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Sustainability

Protecting both nature and the climate

by Peter Hilliges, Christian Lütke Wöstmann

In brief

Serengeti National Park in Tanzania is one of the largest conservation areas in the world.

Serengeti National Park in Tanzania is one of the largest conservation areas in the world.

This year, KfW Development Bank's Development Finance Forum will focus on how the climate and biodiversity are linked - and what the implications for development programmes are. Experts from around the world will take part in Frankfurt on 6 and 7 October. In support of the the DFF, KfW has produced a supplement in D+C/E+Z, and we are posting the contributions on our website. This one deals with climate change and biodiversity loss.

Just about thirty years have passed since the first World Summit on Sustainable Development in Rio. Back then, the global community set out to slow down global warming and stop the loss of nature. But far too little has been achieved to date.

The situation remains dramatic: If climate change mitigation measures do not accelerate significantly, we will be heading towards an average global temperature rise of up to three degrees. The Intergovernmental Panel on Climate Change has repeatedly made urgent statements about what this means: more extreme weather events, scarce water, an uncertain food situation and probable social upheavals, to name but a few. But it also means fewer species and less biodiversity, and that we will conceivably reach ecosystem tipping points. More than 50 % of all natural ecosystems have already been destroyed; one in every eight species is at risk of extinction. Then we will lack important pollinators such as birds or insects, for example. The planet’s limits have been reached. Only resolutely setting a new course can help.

The best way to do this is by jointly addressing climate and biodiversity. They reinforce each other, both positively and negatively. When forests are cleared for farming, not only are species and ecosystem services lost, but vast amounts of climate-damaging greenhouse gases are also released. According to joint analyses by the Intergovernmental Panel on Climate Change and Intergovernmental Science-Policy Platform on Biodiversity and Ecosystem Services, plants and oceans absorb about half of the CO2 emitted by humans – and they do so naturally. This ability is reduced by global warming and changes in the oceans. It is therefore important to quickly cut emissions from fossil fuels while simultaneously preserving forests, oceans and natural habitats. Their outputs are important for drinking water, food and oxygen. But they also store carbon and slow down further warming.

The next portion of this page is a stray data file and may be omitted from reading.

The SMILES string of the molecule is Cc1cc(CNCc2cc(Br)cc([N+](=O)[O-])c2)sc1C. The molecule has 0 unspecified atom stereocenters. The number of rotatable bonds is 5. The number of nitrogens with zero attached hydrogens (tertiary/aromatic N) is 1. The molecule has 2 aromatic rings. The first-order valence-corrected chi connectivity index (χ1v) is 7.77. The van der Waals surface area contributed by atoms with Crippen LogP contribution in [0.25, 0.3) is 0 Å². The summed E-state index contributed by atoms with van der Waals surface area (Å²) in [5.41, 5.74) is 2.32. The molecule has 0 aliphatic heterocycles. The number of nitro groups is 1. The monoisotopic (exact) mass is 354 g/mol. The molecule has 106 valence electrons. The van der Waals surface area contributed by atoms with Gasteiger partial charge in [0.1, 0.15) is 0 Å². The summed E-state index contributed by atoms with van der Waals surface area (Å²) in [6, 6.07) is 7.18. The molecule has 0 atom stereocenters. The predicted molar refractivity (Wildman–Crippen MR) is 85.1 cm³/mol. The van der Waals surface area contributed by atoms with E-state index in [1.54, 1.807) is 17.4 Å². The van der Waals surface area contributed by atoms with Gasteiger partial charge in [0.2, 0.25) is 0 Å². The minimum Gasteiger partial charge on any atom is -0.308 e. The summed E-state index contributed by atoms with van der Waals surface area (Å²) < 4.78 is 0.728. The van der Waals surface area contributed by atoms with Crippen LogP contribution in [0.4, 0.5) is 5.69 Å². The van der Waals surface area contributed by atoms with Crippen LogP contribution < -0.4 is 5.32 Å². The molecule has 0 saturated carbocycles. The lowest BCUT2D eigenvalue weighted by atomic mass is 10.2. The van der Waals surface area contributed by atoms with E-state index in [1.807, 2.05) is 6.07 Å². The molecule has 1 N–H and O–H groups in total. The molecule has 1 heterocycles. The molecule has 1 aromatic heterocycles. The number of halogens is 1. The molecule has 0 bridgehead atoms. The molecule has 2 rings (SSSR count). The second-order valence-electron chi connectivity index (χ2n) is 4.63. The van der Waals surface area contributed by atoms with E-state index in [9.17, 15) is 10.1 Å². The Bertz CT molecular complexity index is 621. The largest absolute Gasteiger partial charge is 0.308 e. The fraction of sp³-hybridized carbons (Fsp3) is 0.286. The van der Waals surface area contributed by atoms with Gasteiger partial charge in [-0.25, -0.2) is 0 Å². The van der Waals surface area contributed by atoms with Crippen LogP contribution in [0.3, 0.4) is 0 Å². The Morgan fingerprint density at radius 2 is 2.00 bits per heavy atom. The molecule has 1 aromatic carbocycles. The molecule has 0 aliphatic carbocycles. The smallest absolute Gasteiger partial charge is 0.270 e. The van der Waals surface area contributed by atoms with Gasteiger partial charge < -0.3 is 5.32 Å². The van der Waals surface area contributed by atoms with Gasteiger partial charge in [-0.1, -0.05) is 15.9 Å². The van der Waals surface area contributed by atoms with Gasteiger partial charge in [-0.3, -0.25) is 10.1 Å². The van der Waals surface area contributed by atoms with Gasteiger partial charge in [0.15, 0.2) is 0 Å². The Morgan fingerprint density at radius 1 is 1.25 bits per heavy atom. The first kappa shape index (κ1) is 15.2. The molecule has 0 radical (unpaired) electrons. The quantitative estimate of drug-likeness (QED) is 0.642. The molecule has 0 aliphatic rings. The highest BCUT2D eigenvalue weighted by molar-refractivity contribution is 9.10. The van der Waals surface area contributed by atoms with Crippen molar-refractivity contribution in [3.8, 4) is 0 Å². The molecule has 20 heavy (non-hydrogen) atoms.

Placing areas under protection is not enough to achieve these ends. Instead, our economies and our investments must become climate-neutral and ecologically friendly. The financial sector must contribute to the transformation and has recently learned a lot: EU regulation, banking supervision and the capital market are increasingly taking environmental and climate-related issues into account. KfW firmly adheres to international guidelines and systematically incorporates climate risks and the protection of biodiversity into its banking business.

However, still too little focus is placed on the connection between climate action and biodiversity conservation, both in policy and in practice. Thirty years after Rio, it is time to build a bridge – this is precisely what KfW Development Bank is striving towards with efforts that include promoting “nature-based solutions”, for example, through reforestation or the restoration of landscapes. This approach helps biodiversity while protecting the climate at the same time.


Link
Development Finance Forum 2022
www.kfw-entwicklungsbank.de/About-us/Development-Finance-Forum-2022/

Peter Hilliges and Dr Christian Lütke Wöstmann